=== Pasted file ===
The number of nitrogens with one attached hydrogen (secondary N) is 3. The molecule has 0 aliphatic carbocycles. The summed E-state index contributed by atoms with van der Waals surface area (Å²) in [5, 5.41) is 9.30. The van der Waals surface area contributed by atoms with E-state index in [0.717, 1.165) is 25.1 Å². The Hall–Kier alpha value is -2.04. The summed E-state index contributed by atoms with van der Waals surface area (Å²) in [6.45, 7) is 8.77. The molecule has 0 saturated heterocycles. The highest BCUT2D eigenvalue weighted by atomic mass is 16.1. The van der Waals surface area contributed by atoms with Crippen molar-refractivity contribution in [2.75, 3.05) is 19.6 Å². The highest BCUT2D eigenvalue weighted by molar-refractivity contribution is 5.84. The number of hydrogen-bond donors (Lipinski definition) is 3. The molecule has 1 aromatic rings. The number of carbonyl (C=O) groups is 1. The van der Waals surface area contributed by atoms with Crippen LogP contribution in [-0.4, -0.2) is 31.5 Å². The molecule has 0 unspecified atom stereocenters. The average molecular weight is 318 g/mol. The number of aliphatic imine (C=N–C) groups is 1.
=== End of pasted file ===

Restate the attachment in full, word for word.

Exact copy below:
The number of nitrogens with one attached hydrogen (secondary N) is 3. The molecule has 0 aliphatic carbocycles. The summed E-state index contributed by atoms with van der Waals surface area (Å²) in [5, 5.41) is 9.30. The van der Waals surface area contributed by atoms with E-state index in [0.717, 1.165) is 25.1 Å². The Hall–Kier alpha value is -2.04. The summed E-state index contributed by atoms with van der Waals surface area (Å²) in [6.45, 7) is 8.77. The molecule has 0 saturated heterocycles. The highest BCUT2D eigenvalue weighted by atomic mass is 16.1. The van der Waals surface area contributed by atoms with Crippen molar-refractivity contribution in [2.75, 3.05) is 19.6 Å². The highest BCUT2D eigenvalue weighted by molar-refractivity contribution is 5.84. The number of hydrogen-bond donors (Lipinski definition) is 3. The molecule has 1 aromatic rings. The number of carbonyl (C=O) groups is 1. The van der Waals surface area contributed by atoms with Crippen LogP contribution in [-0.4, -0.2) is 31.5 Å². The molecule has 0 unspecified atom stereocenters. The average molecular weight is 318 g/mol. The number of aliphatic imine (C=N–C) groups is 1.